5 Failed WWE Wrestling Match Formats

5 Failed WWE Wrestling Match Formats

Writer: Brett Porter

Hey look, another wrestling article. Over the years, the world of professional wrestling has seen some shots in the dark. Every now and then, creative departments will experiment with new types of matches to either put a certain star over or add some pizzaz to an ongoing storyline. Sometimes, these never-before-used match formats stand the test of time, some of which becoming mainstays of a company’s image. Let’s be realistic though. Not every new type of match gets the positive feedback. Not every idea from creative can be an Elimination Chamber, Hell in a Cell, or Royal Rumble. Some of these match types become forgotten to history, never to be used again. Today, I’m highlighting five that I find interesting

5. 6 Man Hell in a Cell (2000)

Look, Hell in a Cell matches are chaotic enough. Let’s not forget two years before this, Mankind was thrown off of  this mammoth structure twice in one match. The last thing anyone needed was an added stipulation. The Undertaker, The Rock, Stone Cold Steve Austin, Triple H, Rikishi, and Kurt Angle would face one another in the first and only iteration of 6 Man Hell in a Cell. Many complaints can be justified about the overall match quality, but the worst part about the match was trying to figure out where to focus your attention on. Why mess with a good thing?

4. Extreme Elimination Chamber (2006)

I’m going to make the same point here as I did with the first entry. Why mess with a proven formula? Your traditional Elimination Chamber match consists of six total competitors, four of which start off in locked pods. As time elapsed, the wrestlers would join the action until one superstar was left. It’s simple. It’s incredible. It’s a homerun of a concept. During a 2006 WWE/ECW crossover pay-per-view, December to Dismember, someone made the decision to give every locked up wrestler some form of a weapon. Dude, it’s total overkill. The Elimination Chamber IS A WEAPON. Did they not remember a few short years prior when Goldberg laid out Chris Jericho with one of the nastiest spears, through a pod no less? There was no need to add extra weapons. Another classic example of why you don’t mess with a good thing.

3. Asylum Match (2016)

Chris Jericho, to me at least, will go down as one of the greatest heels in the history of the sport. His portrayal of a condescending and egotistical jerk is truly one of the greatest characters to come out of WWE creative. In 2016, Jericho had a feud with Dean Ambrose. Ambrose’s character was basically a mentally unwell person with violent tendencies, burdened to roam the world with his best friend Mitch, a potted plant. Jericho killed Mitch, and needless to say, Ambrose wasn’t happy. The Lunatic Fringe himself challenged Y2J to an interesting spin on the traditional Steel Cage match. Weapons would be scattered throughout the walls of the cage. Compared to the previous two entries, the extra weapons helped sell the storyline of Dean Ambrose being absolutely batshit. This match was also the first to see thumbtacks used in WWE’s PG Era. I loved it. If fitting, I’d love to see it make a return.

2. The RAW Bowl (1996)

Vince McMahon has done more for this industry than anyone else on this planet. I’ll fight anybody who disagrees. He made some gutsy decisions throughout his tenure ad Chairman of the Board that springboarded World Wrestling Entertainment to where it is today. That’s not to say he hasn’t messed up along the way. A few major blunders were made, making it worthy of being its own article, but this one is downright silly. Anyone who follows wrestling knows McMahon has tried on two separate occasions to make the XFL a worthy competitor to the juggernaut that is the NFL. Those who follow wrestling also know both attempts fell quite flat. Other ideas have been implemented with the goal of getting new fans through the pigskin. Vince McMahon tried to capitalize on the handful of college bowl games. The RAW Bowl was a four team elimination match, where everyone was competing for the Steve Lombardi Trophy. You don’t have to be that adept on American football to know how obvious of a rip this is. The referees and wrestlers were both dressed up in football uniforms. There was a marching band. Hell, every team had one timeout. This bizarre crossover went so well that the match type was never used again, and hopefully stays that way.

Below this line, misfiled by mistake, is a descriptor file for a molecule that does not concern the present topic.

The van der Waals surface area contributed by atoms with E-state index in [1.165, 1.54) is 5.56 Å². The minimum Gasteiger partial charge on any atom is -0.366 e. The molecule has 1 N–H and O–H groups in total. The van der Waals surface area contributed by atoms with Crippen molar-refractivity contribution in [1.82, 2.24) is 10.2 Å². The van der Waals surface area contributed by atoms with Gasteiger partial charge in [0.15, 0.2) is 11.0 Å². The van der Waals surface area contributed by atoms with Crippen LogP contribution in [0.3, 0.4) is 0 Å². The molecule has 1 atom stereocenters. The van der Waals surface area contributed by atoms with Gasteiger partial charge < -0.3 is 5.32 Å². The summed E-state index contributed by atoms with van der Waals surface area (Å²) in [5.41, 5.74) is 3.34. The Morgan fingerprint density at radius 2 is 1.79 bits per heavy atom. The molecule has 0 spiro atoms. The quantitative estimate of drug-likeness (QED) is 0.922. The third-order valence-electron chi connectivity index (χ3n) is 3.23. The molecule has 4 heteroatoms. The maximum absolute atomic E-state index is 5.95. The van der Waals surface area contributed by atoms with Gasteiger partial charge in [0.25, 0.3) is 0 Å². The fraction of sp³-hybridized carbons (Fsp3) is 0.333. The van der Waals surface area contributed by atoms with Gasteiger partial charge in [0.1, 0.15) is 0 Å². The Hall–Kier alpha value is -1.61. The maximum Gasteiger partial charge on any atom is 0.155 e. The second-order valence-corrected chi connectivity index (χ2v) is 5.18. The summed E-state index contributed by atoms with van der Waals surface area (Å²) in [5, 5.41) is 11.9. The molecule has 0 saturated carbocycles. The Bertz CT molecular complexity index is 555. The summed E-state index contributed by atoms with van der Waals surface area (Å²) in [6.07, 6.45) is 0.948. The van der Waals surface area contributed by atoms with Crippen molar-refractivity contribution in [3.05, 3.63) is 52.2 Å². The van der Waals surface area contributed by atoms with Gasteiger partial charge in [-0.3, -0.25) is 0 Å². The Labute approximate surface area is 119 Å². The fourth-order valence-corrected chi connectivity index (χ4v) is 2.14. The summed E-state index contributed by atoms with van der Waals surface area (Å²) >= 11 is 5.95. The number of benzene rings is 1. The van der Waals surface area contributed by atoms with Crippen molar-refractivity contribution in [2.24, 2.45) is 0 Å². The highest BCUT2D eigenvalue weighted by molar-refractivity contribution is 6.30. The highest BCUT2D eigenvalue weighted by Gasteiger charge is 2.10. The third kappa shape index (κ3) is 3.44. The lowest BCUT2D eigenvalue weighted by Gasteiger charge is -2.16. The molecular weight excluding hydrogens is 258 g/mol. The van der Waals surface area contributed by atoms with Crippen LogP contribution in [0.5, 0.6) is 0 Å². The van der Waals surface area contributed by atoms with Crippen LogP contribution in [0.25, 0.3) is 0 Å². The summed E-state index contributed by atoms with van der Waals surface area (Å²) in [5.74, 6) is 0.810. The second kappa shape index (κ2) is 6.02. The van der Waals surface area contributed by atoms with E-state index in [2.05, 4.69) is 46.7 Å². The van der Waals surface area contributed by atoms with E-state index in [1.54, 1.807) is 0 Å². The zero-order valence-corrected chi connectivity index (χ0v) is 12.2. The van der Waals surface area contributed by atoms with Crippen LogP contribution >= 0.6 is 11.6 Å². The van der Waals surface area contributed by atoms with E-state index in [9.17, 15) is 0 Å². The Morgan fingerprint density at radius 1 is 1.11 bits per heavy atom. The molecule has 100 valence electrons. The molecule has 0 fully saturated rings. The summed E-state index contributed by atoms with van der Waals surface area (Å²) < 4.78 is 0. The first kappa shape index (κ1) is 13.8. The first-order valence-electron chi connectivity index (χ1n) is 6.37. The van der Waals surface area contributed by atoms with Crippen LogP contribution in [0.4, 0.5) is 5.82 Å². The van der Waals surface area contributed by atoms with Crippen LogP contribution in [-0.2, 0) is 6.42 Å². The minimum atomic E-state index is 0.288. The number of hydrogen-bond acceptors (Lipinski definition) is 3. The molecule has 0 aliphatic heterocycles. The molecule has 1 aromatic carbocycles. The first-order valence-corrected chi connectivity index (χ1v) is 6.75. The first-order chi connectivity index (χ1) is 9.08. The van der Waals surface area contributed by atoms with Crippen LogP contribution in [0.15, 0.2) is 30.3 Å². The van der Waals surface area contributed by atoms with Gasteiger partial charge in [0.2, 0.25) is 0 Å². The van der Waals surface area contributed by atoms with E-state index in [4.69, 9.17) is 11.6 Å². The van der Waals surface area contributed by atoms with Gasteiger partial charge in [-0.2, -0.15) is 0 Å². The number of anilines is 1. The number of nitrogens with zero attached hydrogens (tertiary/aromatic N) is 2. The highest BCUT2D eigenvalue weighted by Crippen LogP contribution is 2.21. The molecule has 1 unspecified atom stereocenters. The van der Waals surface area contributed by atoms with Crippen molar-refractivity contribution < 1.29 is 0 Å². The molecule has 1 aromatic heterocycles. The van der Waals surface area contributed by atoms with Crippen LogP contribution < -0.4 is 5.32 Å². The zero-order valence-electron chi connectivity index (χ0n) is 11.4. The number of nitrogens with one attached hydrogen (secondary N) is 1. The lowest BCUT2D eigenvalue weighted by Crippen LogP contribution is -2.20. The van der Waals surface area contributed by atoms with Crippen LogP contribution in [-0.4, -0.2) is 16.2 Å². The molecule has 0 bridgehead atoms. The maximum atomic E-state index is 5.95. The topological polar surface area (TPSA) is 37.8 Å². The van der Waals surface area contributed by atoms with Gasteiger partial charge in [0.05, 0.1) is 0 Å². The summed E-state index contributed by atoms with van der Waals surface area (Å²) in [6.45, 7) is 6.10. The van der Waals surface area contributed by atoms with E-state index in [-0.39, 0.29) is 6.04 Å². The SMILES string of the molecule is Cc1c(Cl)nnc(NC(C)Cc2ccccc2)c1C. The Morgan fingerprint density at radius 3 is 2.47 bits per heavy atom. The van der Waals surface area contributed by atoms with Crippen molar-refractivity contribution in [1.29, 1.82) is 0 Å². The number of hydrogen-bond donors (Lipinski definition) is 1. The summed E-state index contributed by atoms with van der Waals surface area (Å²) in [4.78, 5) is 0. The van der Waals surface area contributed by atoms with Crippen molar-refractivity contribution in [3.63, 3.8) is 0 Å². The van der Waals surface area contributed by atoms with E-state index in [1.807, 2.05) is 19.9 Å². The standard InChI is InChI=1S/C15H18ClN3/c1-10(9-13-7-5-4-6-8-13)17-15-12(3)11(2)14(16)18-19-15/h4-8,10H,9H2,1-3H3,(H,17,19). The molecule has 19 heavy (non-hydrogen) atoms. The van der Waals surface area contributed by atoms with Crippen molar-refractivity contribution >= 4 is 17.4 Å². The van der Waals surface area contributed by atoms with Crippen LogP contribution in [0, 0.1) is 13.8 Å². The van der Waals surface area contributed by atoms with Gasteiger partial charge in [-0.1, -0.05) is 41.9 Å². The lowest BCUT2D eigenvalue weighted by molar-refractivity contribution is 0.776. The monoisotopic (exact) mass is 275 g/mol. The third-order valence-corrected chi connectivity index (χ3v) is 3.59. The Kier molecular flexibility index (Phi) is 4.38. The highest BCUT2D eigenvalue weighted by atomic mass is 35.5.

1. Custody of Dominic Ladder Match (2005)

It’s amazing to me that the nine-year old version of me was convinced two wrestlers were fighting over the custody of a seven or eight year old boy. Eddie Guererro and Rey Mysterio would put on an incredible match, both fighting to get the suitcase containing adoption papers for Dominic. The match included some heart-tugging moments, like the young lad trying to push Guererro off the ladder, only to be attacked. Eventually, with the help of Vicki Guererro, Rey Mysterio would make it up the ladder, secure the briefcase, and embrace his new life as the luchador’s son. The craziest part of this storyline is that Dominic is the biological son of Mysterio. Dominic Mysterio is now one of my favorite heels in the company. He’s only 26, meaning, at least technically, he’s been in the industry on and off for 18 years. All jokes aside, I’d imagine every superstar fondly remembers their first appearance in the big leagues, but to be the subject of one of the most shocking plots in WWE history at such a young age… that’s something right there.
Getting back to the main point though, the plot was seen by many to be in poor taste, and hopefully the WWE doesn’t revive this terrible match format.

Well, that’s it. I hope you enjoyed reading this as much as I did writing it.

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